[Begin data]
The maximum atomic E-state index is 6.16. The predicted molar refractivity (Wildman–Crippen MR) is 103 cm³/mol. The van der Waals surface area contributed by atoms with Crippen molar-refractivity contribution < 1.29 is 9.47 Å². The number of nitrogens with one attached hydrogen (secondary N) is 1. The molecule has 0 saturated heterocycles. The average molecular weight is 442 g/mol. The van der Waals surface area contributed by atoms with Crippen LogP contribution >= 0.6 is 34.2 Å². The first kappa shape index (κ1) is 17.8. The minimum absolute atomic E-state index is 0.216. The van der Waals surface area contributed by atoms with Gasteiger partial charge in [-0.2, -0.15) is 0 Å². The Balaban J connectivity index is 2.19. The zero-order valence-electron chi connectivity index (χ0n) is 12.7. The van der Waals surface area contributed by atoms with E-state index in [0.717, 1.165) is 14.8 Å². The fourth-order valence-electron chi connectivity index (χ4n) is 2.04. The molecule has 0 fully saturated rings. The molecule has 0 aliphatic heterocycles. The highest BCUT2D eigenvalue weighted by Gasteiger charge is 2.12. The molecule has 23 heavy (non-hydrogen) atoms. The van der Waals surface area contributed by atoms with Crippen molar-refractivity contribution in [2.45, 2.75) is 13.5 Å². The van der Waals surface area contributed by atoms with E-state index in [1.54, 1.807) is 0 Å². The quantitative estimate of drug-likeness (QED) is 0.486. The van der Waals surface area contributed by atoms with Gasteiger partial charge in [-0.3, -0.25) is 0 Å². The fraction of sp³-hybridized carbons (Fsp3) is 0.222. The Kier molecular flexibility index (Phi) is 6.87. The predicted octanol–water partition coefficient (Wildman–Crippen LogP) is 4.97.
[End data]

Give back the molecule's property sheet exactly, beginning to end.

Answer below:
The maximum atomic E-state index is 6.16. The predicted molar refractivity (Wildman–Crippen MR) is 103 cm³/mol. The van der Waals surface area contributed by atoms with Crippen molar-refractivity contribution < 1.29 is 9.47 Å². The number of nitrogens with one attached hydrogen (secondary N) is 1. The molecule has 0 saturated heterocycles. The average molecular weight is 442 g/mol. The van der Waals surface area contributed by atoms with Crippen LogP contribution >= 0.6 is 34.2 Å². The first kappa shape index (κ1) is 17.8. The minimum absolute atomic E-state index is 0.216. The van der Waals surface area contributed by atoms with Gasteiger partial charge in [-0.2, -0.15) is 0 Å². The Balaban J connectivity index is 2.19. The zero-order valence-electron chi connectivity index (χ0n) is 12.7. The van der Waals surface area contributed by atoms with E-state index in [0.717, 1.165) is 14.8 Å². The fourth-order valence-electron chi connectivity index (χ4n) is 2.04. The molecule has 0 fully saturated rings. The molecule has 0 aliphatic heterocycles. The highest BCUT2D eigenvalue weighted by Gasteiger charge is 2.12. The molecule has 23 heavy (non-hydrogen) atoms. The van der Waals surface area contributed by atoms with Crippen molar-refractivity contribution in [2.45, 2.75) is 13.5 Å². The van der Waals surface area contributed by atoms with E-state index in [1.54, 1.807) is 0 Å². The quantitative estimate of drug-likeness (QED) is 0.486. The van der Waals surface area contributed by atoms with Gasteiger partial charge in [-0.3, -0.25) is 0 Å². The fraction of sp³-hybridized carbons (Fsp3) is 0.222. The Kier molecular flexibility index (Phi) is 6.87. The predicted octanol–water partition coefficient (Wildman–Crippen LogP) is 4.97.